It definitely made me more shy [sic] and not as confident because I was always used to having really nice skin. With my job, confidence is key. If you go to a casting call or audition without seeming confident, they forget you in two seconds because there’s six other people that look similar to you that are going in for the same job. [But] now … I’m very excited for them to take the photos, so they can actually see how nice my skin is. Using [A+] every other night before I go to sleep has changed so many things for me, and I love it I feel completely confident.
I think how people see beauty now is quite skewed. I think every body type should be considered beautiful, and you shouldn’t need to be extremely skinny and look whatever way to be in. Nearly every influencer on Instagram uses Facetune, they make themselves skinnier and their lips bigger, you can edit anything you want on [yourself]. [My friends] think all these people are so perfect when they’re really not. I think that people should be able to feel confident even with blemishes on their face … [you] don’t need to cover up everything all the time to be considered beautiful.
View this post on Instagram
• | I haven’t painted a #selfportrait since grade school. I actually hated painted myself. I could never get it to look like me. It feels good that this actually looks like me. 🤗 It’s funny…I’ve been painting for over 20 years but I am still learning and surprising myself. I am very #grateful for my gift and to live in my purpose. ✨ – I am now taking #commissions. Dm for price list. Please note ** original paintings are an investment. #artistsoninstagram #artforsale
A post shared by Marielle Washington (@iammariellew) on
Her Bad Skin Day Mantra: “I always say ‘Something amazing is happening to me right now.’’’
My acne started in my early teens, around 13 or 14. No one in my family really had it, so they didn’t know how to deal with it. Everyone would say, ‘you’re going to grow out it!’ But I never grew out of it. I think when I was a kid, I was lazy with my skincare. I only did it in the mornings. I felt it was in mostly all over my face, and then at one point … it came back full force, but it was mostly on my cheeks. I was 17 [when I first started birth control for clearer skin]. [But], then my forehead broke out really, really bad. [So], I got off birth control, and my forehead cleared but the sides of my face didn’t, and they say that’s more hormonal. So, I said, ‘let me go back on the birth control.’ I feel like it probably made it worse for a while until I found the right pill.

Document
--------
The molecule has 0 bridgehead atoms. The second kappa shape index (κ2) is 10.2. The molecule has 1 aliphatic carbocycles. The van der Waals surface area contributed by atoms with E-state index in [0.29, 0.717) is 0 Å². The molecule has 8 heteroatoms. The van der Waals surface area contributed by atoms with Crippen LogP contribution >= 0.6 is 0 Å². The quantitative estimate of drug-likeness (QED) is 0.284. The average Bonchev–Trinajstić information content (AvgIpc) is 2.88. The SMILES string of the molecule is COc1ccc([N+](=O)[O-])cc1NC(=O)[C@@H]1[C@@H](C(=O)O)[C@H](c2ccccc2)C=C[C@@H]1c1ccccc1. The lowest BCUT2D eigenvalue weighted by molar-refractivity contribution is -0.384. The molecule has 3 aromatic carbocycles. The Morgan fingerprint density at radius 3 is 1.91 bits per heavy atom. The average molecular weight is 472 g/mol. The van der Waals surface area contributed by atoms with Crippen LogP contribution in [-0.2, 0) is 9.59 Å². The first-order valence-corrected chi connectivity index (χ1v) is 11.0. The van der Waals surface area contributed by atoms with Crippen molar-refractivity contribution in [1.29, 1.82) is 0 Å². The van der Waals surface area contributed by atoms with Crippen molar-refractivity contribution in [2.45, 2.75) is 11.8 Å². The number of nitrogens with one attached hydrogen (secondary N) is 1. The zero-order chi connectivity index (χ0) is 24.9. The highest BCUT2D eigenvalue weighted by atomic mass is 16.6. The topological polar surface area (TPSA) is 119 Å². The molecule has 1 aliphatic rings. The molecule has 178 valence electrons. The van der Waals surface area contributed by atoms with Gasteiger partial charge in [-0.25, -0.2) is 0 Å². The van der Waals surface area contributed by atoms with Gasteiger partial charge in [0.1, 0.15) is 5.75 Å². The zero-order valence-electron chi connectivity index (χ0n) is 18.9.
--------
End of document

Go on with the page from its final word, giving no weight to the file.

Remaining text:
I’ve gone to about four dermatologists in my life, to estheticians, [tried] to change my eating. First, it was a dermatologist that told me basically to be vegan. She said no dairy, no meat (only chicken) no shellfish…I tried it, but it was really hard for me to cut those foods out. So, what I started doing now is just try to eat as many vegetables as possible. [But], it’s nice for people to admit that ‘no, my skin isn’t perfect, some days it looks really good and others not so much.’ I notice when I’m not doing a million things to my face, it reacts better… just wash it, tone it, moisturize it, and we’re good to go. My skin is a lot more even [with A+]. It’s softer, and I like that when I wake up in the morning my skin is glowy. It’s really lightening the marks that I already have.
So, I chopped most of my hair off — now it’s super short and bleached blonde. This is me accepting my skin how it is, accepting me. I think that’s when I became more confident because I couldn’t hide behind the makeup, I couldn’t hide behind the hair. I like natural … I don’t really care about having tons of makeup on my face, I don’t really want to look different than what I already am, so it’s more about enhancing what I already have, rather than changing it. The more I started doing that, the better I felt about myself. Your skin is not going to be perfect every day. It’s OK to have a pimple on your face. [You] can only photoshop your blemishes, but [you] can’t photoshop your confidence.